Turkish President Recep Tayyip Erdogan has warned Kurds in Iraq that a recent decision to hoist their flag in the disputed Iraqi city of Kirkuk could threaten Turkey-Kurdistan relations.
“I certainly find it wrong to fly a second flag in Kirkuk other than the national (Iraqi) flag,” Erdogan said Tuesday, adding, “I am calling on the Iraqi Kurdish regional administration, go back from this mistake as soon as possible.”
The provincial council in Kirkuk voted last month to fly Kurdistan’s regional flag alongside the Iraqi flag at a government institution in the city. The move, which came in the absence of Arab and Turkmen members of the council, met huge criticism both inside and outside Iraq. The Iraqi parliament swiftly ratified a bill banning the hoisting of any flag other than Iraq’s national flag. Ankara, which has its own problems with Turkey’s Kurdish population, also condemned the move.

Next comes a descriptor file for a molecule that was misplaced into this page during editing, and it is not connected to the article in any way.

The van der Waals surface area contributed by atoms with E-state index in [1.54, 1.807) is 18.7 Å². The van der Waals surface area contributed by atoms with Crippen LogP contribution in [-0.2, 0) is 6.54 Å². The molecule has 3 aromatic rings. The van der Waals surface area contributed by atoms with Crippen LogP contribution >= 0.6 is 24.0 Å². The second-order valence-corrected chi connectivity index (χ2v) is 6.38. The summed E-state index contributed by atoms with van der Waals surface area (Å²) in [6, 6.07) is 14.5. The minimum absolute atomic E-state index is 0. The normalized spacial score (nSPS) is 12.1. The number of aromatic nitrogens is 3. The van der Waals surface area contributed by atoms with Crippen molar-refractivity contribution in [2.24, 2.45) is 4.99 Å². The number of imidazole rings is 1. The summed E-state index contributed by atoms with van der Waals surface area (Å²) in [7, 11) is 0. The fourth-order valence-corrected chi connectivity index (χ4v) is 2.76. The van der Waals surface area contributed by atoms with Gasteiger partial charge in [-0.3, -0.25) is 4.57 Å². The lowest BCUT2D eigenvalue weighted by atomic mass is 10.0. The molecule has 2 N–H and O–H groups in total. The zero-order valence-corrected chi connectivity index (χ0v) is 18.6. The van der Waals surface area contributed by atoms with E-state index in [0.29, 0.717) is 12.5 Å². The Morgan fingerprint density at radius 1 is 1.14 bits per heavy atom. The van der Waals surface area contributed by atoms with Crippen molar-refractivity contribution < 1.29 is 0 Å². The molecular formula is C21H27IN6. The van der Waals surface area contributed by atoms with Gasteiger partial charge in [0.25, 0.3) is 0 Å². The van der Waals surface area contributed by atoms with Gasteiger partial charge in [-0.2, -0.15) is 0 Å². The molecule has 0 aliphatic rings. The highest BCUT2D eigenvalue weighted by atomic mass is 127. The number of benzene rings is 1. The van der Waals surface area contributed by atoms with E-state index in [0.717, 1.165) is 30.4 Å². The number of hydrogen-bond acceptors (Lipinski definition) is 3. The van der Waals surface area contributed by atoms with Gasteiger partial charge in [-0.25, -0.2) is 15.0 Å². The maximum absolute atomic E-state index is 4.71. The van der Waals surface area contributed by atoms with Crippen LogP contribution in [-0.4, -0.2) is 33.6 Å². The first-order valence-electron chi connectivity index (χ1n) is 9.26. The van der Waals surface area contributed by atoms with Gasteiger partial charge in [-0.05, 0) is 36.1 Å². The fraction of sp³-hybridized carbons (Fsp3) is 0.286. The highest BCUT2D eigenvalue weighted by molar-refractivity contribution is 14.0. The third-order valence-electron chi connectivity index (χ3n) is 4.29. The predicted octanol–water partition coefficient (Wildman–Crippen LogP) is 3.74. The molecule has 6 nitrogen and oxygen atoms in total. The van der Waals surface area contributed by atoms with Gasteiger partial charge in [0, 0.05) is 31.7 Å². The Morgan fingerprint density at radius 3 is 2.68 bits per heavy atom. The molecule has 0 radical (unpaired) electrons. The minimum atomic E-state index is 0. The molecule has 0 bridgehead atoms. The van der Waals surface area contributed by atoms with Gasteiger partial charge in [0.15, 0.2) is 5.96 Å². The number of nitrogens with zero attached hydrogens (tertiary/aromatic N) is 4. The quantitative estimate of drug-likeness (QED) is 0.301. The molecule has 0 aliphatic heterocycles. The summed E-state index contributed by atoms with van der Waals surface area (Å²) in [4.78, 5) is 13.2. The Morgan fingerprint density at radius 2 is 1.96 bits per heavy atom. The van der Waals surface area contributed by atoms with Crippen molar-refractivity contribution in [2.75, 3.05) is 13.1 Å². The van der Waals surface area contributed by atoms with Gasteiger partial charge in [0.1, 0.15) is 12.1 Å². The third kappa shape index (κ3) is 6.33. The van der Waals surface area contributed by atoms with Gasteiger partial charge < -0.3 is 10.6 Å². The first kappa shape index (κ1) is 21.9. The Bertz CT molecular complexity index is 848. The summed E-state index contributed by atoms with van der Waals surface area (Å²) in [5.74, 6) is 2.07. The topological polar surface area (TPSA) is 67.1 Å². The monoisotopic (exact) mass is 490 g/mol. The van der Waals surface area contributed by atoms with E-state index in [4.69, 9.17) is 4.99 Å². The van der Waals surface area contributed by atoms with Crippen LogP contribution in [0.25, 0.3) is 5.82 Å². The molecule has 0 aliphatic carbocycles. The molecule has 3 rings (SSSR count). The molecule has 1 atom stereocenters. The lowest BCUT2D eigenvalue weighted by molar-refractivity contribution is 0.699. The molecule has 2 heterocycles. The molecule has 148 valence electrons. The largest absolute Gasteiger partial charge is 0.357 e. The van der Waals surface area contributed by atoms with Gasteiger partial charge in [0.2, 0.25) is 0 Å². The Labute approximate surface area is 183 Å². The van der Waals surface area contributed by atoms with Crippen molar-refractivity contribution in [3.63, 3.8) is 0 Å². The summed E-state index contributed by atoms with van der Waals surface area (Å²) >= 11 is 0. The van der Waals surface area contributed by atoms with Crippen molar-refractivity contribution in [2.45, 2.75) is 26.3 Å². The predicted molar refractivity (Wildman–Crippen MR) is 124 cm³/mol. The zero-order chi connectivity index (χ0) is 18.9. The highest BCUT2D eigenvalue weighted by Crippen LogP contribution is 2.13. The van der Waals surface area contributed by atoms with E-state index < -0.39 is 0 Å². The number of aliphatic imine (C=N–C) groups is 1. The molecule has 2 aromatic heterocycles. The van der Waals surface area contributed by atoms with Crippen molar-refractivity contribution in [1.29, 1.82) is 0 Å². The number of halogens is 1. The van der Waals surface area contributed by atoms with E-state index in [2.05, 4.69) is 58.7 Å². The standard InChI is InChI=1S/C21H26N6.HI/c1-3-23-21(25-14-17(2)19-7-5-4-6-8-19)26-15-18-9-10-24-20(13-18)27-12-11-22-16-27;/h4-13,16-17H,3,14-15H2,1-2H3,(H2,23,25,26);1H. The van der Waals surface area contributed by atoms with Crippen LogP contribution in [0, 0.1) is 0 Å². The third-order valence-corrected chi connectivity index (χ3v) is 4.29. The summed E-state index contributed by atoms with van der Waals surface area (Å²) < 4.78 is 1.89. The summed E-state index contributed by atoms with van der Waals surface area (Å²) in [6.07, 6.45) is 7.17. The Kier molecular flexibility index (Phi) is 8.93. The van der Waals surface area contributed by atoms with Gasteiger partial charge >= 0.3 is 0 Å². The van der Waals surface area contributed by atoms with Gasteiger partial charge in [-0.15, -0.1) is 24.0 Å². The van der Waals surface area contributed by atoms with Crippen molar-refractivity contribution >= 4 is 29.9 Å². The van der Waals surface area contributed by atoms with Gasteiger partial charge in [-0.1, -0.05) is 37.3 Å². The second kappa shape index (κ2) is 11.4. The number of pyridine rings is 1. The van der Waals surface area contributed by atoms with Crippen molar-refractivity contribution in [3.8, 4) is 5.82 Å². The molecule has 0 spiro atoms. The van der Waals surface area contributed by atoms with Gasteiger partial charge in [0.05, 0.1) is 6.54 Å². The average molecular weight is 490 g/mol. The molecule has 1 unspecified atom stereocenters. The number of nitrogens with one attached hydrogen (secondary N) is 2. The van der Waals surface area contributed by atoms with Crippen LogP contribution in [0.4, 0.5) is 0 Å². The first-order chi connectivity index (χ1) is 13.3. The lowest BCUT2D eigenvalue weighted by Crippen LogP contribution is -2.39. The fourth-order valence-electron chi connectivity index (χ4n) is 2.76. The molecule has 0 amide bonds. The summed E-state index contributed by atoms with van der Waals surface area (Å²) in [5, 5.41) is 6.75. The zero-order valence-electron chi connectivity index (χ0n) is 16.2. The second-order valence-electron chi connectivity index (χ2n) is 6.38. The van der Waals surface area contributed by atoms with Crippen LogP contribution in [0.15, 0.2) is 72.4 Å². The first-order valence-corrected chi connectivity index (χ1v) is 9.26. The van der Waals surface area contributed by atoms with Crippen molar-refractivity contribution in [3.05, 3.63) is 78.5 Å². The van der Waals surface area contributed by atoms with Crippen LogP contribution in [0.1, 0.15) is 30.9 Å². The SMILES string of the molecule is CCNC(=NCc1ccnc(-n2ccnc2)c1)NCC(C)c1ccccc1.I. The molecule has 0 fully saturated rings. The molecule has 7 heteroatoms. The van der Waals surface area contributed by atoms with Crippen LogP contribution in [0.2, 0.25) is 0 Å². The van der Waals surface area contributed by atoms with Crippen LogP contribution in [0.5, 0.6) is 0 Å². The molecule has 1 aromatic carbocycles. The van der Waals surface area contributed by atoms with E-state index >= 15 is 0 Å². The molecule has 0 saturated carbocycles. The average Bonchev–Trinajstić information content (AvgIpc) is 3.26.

Kurdish provincial councilors watch on as the Iraqi (R) and Kurdish (L) flags are raised over a government building in the northern Iraqi city of Kirkuk on March 28, 2017. (AFP photo)
Erdogan said flying the flag would certainly affect the warm trade and energy ties between the autonomous Kurdish region and Turkey.
“You would break your relations with Turkey. We enjoy good relations right now. Do not break them. Take those flags as soon as possible … Otherwise, pardon me but you will have to take a step back from the point we have reached now,” Erdogan said while addressing a rally in the Black Sea province of Zonguldak.
Kirkuk, a city in northern Iraq and populated by Kurds, Arabs and Turkmens, has remained a thorny issue for Iraq since the Arab country toppled strongman Saddam Hussein and ushered in a new democratic system in 2003.
Over the years, Kurdish officials have been at odds with Baghdad over the share of oil income from Kirkuk as part of the crude produced in the area passes through pipelines operated by the Kurds.